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Commack School District

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More Parent Resources...

Parent Resources

This section of the website is designed to provide help and resources for parents and others who care for children. Links are provided to access information and support from the professionals within the Commack School District, and from both public and private agencies and organizations outside of the school district. 

Don't forget to check out the many articles and huge help section by clicking on Digital Parent Support in our Technology section on the website!
NYS Office of Children & Family Services Website
Hotline to report Child Abuse & Neglect 1-800-342-3720
Para reportar un caso de negligencia o maltrato infantil, llame al número abajo,o haga clic aquí.
The CDC has updated their School Safety Web site with additional tools, resources, and information to help students get to school safely, remain safe at school, and be safe during sports or physical activity.
Child Safety Guide & Baby-proofingDeadly Drinking Game Alert
A comprehensive education guide for students, parents and educators
Suffolk County Sheriff's Dept. would like you to know that they have a hotline for Domestic Violence and Abuse. Call 1-800-342-3720 for assistance. You many remain anonymous. If you, or someone your know, is being hurt, it's smart to ask for help.

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   Brenda Lentsch


     When a situation or problem arises, there are many professionals in the Commack School District that are willing to offer their expertise and assistance when it comes to our children.  Your first contact in the primary and intermediate schools should be your child's teacher.  In the middle and high school, please contact your child's guidance counselor.  They will be able to guide you to seek further help.

Commack High School
Guidance Office Main Number  912-2121

Commack Middle School
Guidance Office Main Number 858-3535

Commack Special Education Dept.

Parent Resource Center at CMS

In our efforts to keep our schools and students safe, we have partnered with SchoolSpan to bring you the Anonymous Alert System.  With concerns over school violence on the rise, students are often the first to know about potential problems manifesting themselves. They hear things in the hallways, after school, from friends, but are often too afraid to tell a staff member for fear of retaliation or embarrassment.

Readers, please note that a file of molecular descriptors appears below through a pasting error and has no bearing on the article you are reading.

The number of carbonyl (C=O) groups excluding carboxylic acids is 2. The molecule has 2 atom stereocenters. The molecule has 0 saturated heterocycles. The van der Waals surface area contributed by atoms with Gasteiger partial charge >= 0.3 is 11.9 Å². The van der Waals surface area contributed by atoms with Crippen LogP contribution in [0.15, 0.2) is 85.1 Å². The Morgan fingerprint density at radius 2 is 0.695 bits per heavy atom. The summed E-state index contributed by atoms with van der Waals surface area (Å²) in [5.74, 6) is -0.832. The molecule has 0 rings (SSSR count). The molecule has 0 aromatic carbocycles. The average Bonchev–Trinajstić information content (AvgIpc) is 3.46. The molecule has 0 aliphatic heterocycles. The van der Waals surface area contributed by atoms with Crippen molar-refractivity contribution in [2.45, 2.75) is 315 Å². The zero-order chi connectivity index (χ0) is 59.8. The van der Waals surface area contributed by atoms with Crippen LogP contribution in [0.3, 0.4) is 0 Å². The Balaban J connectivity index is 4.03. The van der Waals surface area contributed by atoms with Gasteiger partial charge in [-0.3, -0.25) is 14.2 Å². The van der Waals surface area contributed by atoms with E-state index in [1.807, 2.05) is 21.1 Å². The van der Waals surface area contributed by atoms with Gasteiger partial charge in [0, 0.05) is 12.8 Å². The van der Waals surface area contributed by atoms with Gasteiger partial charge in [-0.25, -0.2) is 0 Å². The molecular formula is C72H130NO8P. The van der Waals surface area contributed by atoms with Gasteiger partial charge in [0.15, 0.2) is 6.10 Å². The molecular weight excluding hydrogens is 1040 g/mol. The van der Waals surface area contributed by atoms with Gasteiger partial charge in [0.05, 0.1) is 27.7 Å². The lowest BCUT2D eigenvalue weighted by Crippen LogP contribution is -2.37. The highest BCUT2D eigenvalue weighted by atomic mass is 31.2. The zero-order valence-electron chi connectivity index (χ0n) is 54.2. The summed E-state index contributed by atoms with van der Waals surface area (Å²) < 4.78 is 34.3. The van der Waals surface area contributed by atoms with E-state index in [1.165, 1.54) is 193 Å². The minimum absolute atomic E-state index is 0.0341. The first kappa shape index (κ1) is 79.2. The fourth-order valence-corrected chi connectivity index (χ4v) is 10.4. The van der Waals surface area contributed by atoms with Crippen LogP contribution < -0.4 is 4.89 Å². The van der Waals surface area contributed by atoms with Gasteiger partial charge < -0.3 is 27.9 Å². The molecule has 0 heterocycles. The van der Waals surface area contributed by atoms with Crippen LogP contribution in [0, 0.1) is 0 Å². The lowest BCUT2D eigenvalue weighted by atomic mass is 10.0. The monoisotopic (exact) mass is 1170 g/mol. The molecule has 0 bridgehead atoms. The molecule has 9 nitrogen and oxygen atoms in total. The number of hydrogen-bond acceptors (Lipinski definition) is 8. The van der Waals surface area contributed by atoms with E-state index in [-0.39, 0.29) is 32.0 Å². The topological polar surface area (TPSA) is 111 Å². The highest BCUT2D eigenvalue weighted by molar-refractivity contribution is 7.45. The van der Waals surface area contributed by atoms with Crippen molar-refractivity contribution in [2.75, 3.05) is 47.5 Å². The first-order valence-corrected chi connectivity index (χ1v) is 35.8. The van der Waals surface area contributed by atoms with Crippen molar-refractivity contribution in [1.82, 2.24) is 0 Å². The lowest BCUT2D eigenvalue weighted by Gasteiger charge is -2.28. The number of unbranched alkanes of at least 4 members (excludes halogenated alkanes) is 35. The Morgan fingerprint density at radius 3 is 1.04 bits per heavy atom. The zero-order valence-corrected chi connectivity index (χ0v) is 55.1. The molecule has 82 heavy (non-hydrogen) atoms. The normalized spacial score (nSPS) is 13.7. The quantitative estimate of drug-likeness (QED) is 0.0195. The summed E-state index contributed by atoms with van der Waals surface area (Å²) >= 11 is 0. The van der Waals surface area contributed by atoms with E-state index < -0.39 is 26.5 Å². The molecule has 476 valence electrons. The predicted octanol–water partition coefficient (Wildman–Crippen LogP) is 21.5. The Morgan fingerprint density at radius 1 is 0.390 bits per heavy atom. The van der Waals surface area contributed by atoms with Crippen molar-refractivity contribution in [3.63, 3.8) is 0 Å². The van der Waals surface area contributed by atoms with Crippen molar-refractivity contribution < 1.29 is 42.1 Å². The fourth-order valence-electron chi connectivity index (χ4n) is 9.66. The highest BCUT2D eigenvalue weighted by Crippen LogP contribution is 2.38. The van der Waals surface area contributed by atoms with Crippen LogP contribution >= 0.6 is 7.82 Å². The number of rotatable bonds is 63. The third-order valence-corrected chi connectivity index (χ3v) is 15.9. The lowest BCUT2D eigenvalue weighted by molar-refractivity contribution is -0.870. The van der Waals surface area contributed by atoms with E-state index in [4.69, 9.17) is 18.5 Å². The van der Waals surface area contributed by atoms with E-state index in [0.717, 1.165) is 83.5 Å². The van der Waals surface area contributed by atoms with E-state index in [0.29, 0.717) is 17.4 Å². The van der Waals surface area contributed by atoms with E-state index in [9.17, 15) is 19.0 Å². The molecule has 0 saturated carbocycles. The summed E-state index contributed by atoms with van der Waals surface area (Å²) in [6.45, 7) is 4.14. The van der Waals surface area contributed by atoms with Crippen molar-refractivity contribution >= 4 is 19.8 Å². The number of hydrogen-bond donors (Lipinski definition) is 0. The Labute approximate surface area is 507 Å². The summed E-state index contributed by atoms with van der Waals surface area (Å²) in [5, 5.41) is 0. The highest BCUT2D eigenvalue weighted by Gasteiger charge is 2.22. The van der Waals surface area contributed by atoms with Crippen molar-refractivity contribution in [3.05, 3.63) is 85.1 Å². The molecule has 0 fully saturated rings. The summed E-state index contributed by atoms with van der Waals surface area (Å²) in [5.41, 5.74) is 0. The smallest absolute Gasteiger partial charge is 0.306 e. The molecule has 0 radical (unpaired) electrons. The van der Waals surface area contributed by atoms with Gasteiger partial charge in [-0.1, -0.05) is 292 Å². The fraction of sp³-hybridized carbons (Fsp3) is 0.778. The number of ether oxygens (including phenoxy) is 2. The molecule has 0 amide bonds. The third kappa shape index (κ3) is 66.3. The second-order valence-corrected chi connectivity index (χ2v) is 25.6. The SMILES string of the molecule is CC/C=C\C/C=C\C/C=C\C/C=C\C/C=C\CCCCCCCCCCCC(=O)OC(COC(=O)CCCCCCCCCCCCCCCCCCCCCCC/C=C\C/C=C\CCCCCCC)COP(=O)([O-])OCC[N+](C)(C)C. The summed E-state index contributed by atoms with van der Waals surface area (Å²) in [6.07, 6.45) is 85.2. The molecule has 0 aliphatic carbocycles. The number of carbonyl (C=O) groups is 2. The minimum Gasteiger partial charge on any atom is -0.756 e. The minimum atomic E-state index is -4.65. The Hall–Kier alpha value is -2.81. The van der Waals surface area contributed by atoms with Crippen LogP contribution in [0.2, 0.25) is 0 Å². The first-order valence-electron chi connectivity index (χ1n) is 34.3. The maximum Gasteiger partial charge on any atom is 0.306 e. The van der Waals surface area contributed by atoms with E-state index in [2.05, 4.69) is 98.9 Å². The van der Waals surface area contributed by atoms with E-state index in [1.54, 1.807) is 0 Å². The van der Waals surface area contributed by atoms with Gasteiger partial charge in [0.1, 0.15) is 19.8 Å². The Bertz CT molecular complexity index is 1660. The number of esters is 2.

Click on the link to make a report: 




Bullying: From the Schoolyard to Cyberspace
Cyber bullying: help with how to handle these disturbing situations.  Other sites related to Bullying:

AAA Alcoholics Anonymous
 24 Hour Hotline 

(631) 669-1124

Suicide and Crisis  Response of Suffolk County, Inc.
Crisis Intervention / Suicide Prevention
24 Hours / 7 Days a Week  Hotline
(631) 751-7500
Long Island Crisis Center
Free confidential counseling and referrals
National Institute of Mental Health Information Center                          

 *Telephone list compliments of Child Care Council of Suffolk, Inc.

Article Archive:

Normal Adolescent Development

Late High School Years and Beyond Parents are often worried or confused by changes in their teenagers. The following information should help parents understand this phase of development. More +

Teens: Alcohol and Other Drugs

Slang terms: booze, sauce, brews, brewskis, hooch, hard stuff, juice

It is very important for all parents to know that alcohol abuse and dependence is not only an adult problem.
More +

ADD or ADHD - What's the Difference

These articles were written by Jessica Salvesen, CSW, a social worker in the Middle School's Guidance Department. More +

Teen Driving

A long awaited spring has arrived.  It is the time of year when many high school students drive around with their windows down, while loudly playing their favorite CDs.  This is a great time of year for most people.  But for others it is the time of year when you get the morning paper and the first article reads, “Local Teen Dies, Others Injured in Car Wreck”. More +

A Roadmap: Talking to Your Teenaged Daughter

Have you ever wondered what was going on inside the mind of your teenage daughter?  How many times have you seen her flee to her room, emotional and upset, and when you ask her what’s wrong you receive her typical, curt response; “Nothing!” More +